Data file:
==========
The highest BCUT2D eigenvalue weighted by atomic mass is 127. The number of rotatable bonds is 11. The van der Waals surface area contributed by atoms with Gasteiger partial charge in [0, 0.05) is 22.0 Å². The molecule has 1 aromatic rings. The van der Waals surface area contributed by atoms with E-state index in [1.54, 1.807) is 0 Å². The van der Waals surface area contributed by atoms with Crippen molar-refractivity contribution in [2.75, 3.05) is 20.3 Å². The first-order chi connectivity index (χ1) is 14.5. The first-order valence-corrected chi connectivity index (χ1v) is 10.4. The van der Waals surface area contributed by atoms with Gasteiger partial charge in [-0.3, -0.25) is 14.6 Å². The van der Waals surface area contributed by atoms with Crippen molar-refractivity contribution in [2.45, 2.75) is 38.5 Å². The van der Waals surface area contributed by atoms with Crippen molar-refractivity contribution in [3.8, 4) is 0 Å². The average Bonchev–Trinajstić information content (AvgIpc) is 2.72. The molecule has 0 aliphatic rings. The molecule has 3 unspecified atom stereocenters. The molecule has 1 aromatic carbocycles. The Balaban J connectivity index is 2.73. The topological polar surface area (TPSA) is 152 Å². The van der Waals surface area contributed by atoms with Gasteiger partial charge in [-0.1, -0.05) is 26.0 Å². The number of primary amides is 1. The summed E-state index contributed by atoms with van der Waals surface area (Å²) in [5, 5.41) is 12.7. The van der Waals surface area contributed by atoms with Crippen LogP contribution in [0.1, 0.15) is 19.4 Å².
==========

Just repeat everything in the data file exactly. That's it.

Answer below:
The highest BCUT2D eigenvalue weighted by atomic mass is 127. The number of rotatable bonds is 11. The van der Waals surface area contributed by atoms with Gasteiger partial charge in [0, 0.05) is 22.0 Å². The molecule has 1 aromatic rings. The van der Waals surface area contributed by atoms with E-state index in [1.54, 1.807) is 0 Å². The van der Waals surface area contributed by atoms with Crippen molar-refractivity contribution in [2.75, 3.05) is 20.3 Å². The first-order chi connectivity index (χ1) is 14.5. The first-order valence-corrected chi connectivity index (χ1v) is 10.4. The van der Waals surface area contributed by atoms with Gasteiger partial charge in [-0.3, -0.25) is 14.6 Å². The van der Waals surface area contributed by atoms with Crippen molar-refractivity contribution in [2.45, 2.75) is 38.5 Å². The van der Waals surface area contributed by atoms with Crippen molar-refractivity contribution in [3.8, 4) is 0 Å². The average Bonchev–Trinajstić information content (AvgIpc) is 2.72. The molecule has 0 aliphatic rings. The molecule has 3 unspecified atom stereocenters. The molecule has 1 aromatic carbocycles. The Balaban J connectivity index is 2.73. The topological polar surface area (TPSA) is 152 Å². The van der Waals surface area contributed by atoms with Gasteiger partial charge in [-0.1, -0.05) is 26.0 Å². The number of primary amides is 1. The summed E-state index contributed by atoms with van der Waals surface area (Å²) in [5, 5.41) is 12.7. The van der Waals surface area contributed by atoms with Crippen LogP contribution in [0.1, 0.15) is 19.4 Å².